After a bit, the tall man walked into my shoulder, then tried to push me away saying don’t touch me. I say that he tried to push me because there was absolutely no force in the movement of his hand. He was astonishingly weak, although people so lanky usually do lack strength and I suppose the dog must have been there to make him look hard for some reason.

The whole time, my friend had been looking at the tall man and the tall man had been looking at my friend. What had I been looking at this whole time? I had been looking at the group of three police officers that we were almost on, just outside the station. I had actually been walking towards them the whole time and the other two had just followed me down, unconsciously. An accidental and arguing group of three walking largely accidentally towards a more powerful and unified, deliberately placed group of three.

As soon as the guy pushed me, in front of the eyes of the police, I called the brunette woman in the front and middle of the group, telling her in a measured voice that the man was starting on my friend. She stared into my eyes for a long second. In the light, her hair was so dark it was almost black and her skin gleamed whitely in the light from the station. She had big eyes and a beautiful mouth. The tall man must have heard me and she watched him try to walk off quickly. She called out excuse me. He wasn’t completely an imbecile, so he came back, looking rather apologetic. I told the police lady we hadn’t done anything though and she said she knew. She was delving into my eyes again. I suppose if you wear smart clothes, speak in a posh accent, wear a good cologne and are complaining about someone that looks like a wannabe gangster with a ferocious pitbull terrier on the loose, the police are probably just going to automatically assume you’re telling the truth.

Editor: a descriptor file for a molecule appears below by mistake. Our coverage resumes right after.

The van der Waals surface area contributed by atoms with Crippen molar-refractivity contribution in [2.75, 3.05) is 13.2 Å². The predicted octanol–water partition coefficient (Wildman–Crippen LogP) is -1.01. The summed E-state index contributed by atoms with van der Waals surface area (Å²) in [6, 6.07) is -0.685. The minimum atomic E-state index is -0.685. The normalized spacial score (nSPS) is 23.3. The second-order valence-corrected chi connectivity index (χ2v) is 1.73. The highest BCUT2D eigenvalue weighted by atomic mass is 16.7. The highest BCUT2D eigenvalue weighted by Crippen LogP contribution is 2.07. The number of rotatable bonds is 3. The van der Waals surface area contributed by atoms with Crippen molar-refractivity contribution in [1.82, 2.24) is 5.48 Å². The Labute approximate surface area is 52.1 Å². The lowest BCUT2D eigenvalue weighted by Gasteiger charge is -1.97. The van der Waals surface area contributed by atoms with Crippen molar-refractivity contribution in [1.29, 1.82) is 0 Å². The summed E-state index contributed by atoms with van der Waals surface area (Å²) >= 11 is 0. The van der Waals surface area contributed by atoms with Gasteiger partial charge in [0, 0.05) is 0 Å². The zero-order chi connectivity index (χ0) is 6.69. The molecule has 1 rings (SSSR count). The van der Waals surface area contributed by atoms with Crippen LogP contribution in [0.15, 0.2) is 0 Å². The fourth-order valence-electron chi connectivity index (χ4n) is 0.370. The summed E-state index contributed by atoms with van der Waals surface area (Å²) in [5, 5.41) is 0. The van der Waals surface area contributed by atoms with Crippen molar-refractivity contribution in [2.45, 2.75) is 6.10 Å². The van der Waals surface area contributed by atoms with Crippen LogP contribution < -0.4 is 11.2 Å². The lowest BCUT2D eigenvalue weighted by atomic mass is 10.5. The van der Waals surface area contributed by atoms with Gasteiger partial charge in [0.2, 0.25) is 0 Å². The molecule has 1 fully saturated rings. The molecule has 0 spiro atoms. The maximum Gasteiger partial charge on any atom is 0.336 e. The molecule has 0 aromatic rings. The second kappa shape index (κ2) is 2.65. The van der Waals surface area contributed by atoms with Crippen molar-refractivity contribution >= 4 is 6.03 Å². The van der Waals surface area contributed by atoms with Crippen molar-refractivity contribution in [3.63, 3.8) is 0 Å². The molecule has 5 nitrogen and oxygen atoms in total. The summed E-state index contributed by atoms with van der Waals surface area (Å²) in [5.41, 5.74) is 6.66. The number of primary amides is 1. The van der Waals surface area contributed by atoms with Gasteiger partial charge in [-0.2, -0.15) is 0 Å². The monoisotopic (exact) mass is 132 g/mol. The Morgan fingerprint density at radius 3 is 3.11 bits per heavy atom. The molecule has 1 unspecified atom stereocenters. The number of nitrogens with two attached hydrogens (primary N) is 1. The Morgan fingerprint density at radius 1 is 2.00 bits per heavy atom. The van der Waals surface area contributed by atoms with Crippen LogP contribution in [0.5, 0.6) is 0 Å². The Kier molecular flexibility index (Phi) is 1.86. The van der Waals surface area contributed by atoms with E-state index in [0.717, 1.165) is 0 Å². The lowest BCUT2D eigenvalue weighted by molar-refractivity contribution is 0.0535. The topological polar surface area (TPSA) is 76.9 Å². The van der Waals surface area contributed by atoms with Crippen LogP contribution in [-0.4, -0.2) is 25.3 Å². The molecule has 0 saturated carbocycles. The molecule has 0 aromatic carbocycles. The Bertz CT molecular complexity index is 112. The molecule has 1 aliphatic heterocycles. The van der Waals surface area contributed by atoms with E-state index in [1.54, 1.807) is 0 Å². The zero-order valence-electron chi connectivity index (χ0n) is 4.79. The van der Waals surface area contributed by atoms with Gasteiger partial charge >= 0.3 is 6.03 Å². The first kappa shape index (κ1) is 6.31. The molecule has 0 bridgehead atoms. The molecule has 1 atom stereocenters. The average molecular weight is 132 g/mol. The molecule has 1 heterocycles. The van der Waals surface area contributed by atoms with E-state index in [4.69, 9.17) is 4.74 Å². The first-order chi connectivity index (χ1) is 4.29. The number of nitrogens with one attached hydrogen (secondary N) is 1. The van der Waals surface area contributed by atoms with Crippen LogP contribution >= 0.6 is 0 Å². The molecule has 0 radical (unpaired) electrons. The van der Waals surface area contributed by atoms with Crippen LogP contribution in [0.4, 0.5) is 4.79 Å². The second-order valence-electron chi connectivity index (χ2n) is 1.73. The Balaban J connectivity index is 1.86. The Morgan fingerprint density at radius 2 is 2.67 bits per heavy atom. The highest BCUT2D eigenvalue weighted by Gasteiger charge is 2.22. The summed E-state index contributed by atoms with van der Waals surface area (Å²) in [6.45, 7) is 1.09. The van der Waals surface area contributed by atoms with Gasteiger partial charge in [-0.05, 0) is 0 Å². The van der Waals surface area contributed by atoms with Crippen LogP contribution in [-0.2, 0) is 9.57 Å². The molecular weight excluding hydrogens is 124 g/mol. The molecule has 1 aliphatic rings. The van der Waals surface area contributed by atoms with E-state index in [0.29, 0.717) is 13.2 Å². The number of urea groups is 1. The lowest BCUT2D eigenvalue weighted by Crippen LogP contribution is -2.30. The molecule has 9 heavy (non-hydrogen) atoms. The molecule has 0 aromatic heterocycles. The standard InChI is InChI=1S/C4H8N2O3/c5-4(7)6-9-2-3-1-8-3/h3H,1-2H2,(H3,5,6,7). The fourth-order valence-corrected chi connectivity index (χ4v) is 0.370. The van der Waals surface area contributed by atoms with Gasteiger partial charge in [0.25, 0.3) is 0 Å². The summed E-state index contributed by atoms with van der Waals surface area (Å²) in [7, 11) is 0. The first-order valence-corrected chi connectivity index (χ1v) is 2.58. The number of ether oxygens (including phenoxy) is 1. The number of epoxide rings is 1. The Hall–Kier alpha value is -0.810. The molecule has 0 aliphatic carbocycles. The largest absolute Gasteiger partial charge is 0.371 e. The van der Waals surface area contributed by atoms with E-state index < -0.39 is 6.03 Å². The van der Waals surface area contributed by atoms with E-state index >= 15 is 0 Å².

I watched the tall man lower his head and get rather anxious, like a school child that knows he’s about to get a scolding. He was actually dumbstruck. Of course the idiot had never realised the police were anywhere near the vicinity. My friend was standing next to me now. He was curiously silent and didn’t at all look angry any more. The existence of the policewoman and men at our side must have had a beautifully calming influence on his mind and tongue as well. We were both waiting and watching to see what would happen.

The police lady started asking the tall man why he was letting his dog just run around like that, scaring the old ladies. She had the typical Barking accent, seemed quite plump in her baggy uniform and was slightly shorter than me, although you wouldn’t have been able to tell it for the hat. She had very nice blue eyes. The kind of blue that is marbled inside, infinitely complicated. The other two policemen stared at the tall man silently. It must be pretty intimidating standing in front of three police officers when they’ve just seen you try to push a stranger around on the street.

We didn’t wait around to see what the idiot tall man had to say for himself or to say any thank you or bye to the police. I guess the guy was going to get fined or something because the dog didn’t even have a muzzle on – that is, if the police could be bothered doing anything about it. I was also bored. I said to my friend let’s go. We walked down the length of the station, past the big crowd outside waiting for their buses. I wanted to catch my train and go to Central and he wanted to go home with his new video camera. At the entrance he said see you later casually and walked off. Later, for a joke, he started referring to me as a snitch.